On the other hand, cause-based giving does not inherently push people into levels of sacrifice. They may choose to give to this cause this month, but that’s partially because they know this cause is a one-time cause. Next month, the causes will be different, and they can rest in the knowledge that if their budget gets tight next month, they won’t need to feel the lifestyle strain of this month’s decision. Percentage-based giving has the intrinsic force of making people decide to change their lifestyle over the long-term. Percentage-based giving forces people to increase their giving along with their income. Percentage-based giving forces people to put giving as a higher priority than any other bill they face.

Additionally, cause-based giving is only one kind of giving in the Bible. It shows up in Paul’s missionary efforts, Paul’s collections for the Jerusalem church, David’s collection for the building of the temple, etc. But cause-based giving is never used in the Bible to care for the poor, to provide for corporate worship, or to respond to God in personal worship. These three issues are taken care of in the Old Testament by percentage-based giving, specifically tithes and firstfruits, and these issues are not addressed from a funding standpoint in the New Testament with the one exception of the money donated to help the spontaneous hunger needs of the residents of Jerusalem whether immediately after Pentecost or later during the Jerusalem famine.


  • Tithing, or at least the principle of percentage-based giving, is the starting point for developing true generosity and specifically tithing is the foundation for declaring God’s authority over our money.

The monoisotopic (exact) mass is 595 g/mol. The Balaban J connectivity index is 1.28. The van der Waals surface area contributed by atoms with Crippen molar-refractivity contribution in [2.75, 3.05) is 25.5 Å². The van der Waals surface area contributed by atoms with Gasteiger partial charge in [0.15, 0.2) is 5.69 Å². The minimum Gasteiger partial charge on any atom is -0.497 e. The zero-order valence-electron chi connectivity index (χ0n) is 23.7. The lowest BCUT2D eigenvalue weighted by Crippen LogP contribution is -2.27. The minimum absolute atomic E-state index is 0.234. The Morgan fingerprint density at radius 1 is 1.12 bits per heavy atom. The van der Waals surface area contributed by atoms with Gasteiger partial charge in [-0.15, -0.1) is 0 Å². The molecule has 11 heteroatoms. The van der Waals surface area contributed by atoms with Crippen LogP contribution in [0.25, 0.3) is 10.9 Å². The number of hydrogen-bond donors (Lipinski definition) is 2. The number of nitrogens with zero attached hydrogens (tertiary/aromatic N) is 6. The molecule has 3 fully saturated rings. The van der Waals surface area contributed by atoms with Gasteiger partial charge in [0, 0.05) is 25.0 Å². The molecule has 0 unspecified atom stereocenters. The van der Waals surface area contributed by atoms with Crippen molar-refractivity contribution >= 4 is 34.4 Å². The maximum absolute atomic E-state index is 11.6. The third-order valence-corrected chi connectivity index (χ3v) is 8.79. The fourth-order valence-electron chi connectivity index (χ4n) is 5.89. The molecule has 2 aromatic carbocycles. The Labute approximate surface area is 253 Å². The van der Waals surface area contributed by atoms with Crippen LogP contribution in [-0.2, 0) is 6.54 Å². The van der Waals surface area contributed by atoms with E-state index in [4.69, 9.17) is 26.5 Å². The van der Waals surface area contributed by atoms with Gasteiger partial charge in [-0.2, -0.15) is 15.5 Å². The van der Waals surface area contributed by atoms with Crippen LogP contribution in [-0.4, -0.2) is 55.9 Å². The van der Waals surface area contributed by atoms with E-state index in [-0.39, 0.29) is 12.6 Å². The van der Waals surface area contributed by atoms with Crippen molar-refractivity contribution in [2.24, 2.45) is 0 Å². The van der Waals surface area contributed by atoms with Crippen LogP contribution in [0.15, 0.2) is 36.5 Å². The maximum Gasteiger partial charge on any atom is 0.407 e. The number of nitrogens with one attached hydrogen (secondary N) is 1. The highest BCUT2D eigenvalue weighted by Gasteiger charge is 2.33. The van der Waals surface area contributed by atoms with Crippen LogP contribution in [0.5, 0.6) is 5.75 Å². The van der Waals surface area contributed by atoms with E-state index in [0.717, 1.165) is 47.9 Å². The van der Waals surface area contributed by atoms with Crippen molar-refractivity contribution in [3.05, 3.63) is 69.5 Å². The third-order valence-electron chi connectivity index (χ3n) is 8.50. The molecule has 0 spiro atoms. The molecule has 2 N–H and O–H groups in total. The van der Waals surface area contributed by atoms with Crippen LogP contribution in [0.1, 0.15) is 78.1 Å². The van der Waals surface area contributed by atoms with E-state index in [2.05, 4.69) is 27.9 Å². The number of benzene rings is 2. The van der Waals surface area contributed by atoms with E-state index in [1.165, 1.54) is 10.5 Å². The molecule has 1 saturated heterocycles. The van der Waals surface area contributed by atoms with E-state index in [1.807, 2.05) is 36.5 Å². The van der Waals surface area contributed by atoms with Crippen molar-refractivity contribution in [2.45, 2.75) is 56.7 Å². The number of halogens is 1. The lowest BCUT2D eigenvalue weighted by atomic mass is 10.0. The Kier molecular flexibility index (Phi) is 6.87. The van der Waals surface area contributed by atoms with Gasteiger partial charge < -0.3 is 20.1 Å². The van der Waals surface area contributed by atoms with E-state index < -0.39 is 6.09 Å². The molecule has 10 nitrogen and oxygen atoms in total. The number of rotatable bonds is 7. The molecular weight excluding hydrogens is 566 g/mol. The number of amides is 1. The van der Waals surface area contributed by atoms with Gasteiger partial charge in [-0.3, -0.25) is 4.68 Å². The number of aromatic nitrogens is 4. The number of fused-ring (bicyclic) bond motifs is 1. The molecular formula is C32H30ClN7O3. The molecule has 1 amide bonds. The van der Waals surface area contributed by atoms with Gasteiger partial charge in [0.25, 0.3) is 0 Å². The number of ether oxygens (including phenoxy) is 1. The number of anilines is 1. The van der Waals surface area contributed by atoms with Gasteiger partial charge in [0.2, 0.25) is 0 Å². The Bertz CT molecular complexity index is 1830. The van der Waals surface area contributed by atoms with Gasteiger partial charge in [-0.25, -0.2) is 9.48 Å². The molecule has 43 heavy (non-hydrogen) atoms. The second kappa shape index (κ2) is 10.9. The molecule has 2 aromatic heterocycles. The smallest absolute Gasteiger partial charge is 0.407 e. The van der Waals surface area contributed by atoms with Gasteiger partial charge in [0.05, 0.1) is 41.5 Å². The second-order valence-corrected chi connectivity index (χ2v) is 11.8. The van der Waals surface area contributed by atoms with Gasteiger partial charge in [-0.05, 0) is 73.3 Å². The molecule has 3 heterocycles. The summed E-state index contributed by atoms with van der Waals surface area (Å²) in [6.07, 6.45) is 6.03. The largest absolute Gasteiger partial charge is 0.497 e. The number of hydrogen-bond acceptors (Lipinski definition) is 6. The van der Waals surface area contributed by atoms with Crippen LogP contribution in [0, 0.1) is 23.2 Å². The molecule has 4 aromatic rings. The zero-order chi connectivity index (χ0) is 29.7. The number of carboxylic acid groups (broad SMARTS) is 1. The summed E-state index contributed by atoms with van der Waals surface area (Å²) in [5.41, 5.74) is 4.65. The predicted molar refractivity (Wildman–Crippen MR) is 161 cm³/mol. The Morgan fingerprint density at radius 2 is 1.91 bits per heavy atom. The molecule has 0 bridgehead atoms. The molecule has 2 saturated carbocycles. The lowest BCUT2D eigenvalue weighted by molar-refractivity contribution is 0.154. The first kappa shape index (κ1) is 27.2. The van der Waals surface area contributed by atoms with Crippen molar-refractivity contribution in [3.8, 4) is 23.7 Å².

• And, tithing, or the regular percentage-based giving of the congregation, should be the foundation for the church’s budgeting and operations. There will be moments for cause-based giving such as building campaigns (like the temple and tabernacle of old), disaster relief (like the Jerusalem famine), or missionary work (like the ministry of Paul), but the regular operations of the church (building maintenance, marketing expenses, staffing costs, curriculum purchases, etc) should be based on the tithes of the people.
  • Furthermore, the church, as an organization, should also tithe, committing at least 10% of their income to the Kingdom through some church association.

What about you?

I would love to hear some feedback on this and to know how you approach “financial discipleship” in your congregation specifically with regard to how the people in your congregation are developing as givers.

Specifically, I’m interested to know (1) Does your church emphasize percentage-based giving or cause-based giving or neither? and (2) Does your church have people who are committed to cause-based giving and are also giving more than 10% of their income away?